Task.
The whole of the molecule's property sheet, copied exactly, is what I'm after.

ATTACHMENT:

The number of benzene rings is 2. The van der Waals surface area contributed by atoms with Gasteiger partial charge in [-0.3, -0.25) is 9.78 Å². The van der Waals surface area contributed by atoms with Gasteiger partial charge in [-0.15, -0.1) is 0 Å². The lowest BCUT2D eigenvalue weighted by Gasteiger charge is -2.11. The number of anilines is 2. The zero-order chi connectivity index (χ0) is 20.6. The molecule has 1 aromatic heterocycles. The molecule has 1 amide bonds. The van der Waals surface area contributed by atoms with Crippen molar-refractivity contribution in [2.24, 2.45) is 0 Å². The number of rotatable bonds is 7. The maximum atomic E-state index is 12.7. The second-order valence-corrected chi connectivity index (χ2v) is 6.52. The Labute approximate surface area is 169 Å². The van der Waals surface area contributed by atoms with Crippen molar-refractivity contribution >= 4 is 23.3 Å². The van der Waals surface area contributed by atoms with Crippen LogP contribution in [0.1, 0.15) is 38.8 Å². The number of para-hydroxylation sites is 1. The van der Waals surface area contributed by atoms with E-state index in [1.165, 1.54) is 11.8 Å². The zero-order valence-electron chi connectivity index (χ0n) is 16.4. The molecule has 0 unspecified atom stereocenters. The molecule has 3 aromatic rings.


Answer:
The number of benzene rings is 2. The van der Waals surface area contributed by atoms with Gasteiger partial charge in [-0.3, -0.25) is 9.78 Å². The van der Waals surface area contributed by atoms with Gasteiger partial charge in [-0.15, -0.1) is 0 Å². The lowest BCUT2D eigenvalue weighted by Gasteiger charge is -2.11. The number of anilines is 2. The zero-order chi connectivity index (χ0) is 20.6. The molecule has 1 aromatic heterocycles. The molecule has 1 amide bonds. The van der Waals surface area contributed by atoms with Crippen molar-refractivity contribution in [2.24, 2.45) is 0 Å². The number of rotatable bonds is 7. The maximum atomic E-state index is 12.7. The second-order valence-corrected chi connectivity index (χ2v) is 6.52. The Labute approximate surface area is 169 Å². The van der Waals surface area contributed by atoms with Crippen molar-refractivity contribution >= 4 is 23.3 Å². The van der Waals surface area contributed by atoms with Crippen LogP contribution in [0.1, 0.15) is 38.8 Å². The number of para-hydroxylation sites is 1. The van der Waals surface area contributed by atoms with E-state index in [1.165, 1.54) is 11.8 Å². The zero-order valence-electron chi connectivity index (χ0n) is 16.4. The molecule has 0 unspecified atom stereocenters. The molecule has 3 aromatic rings.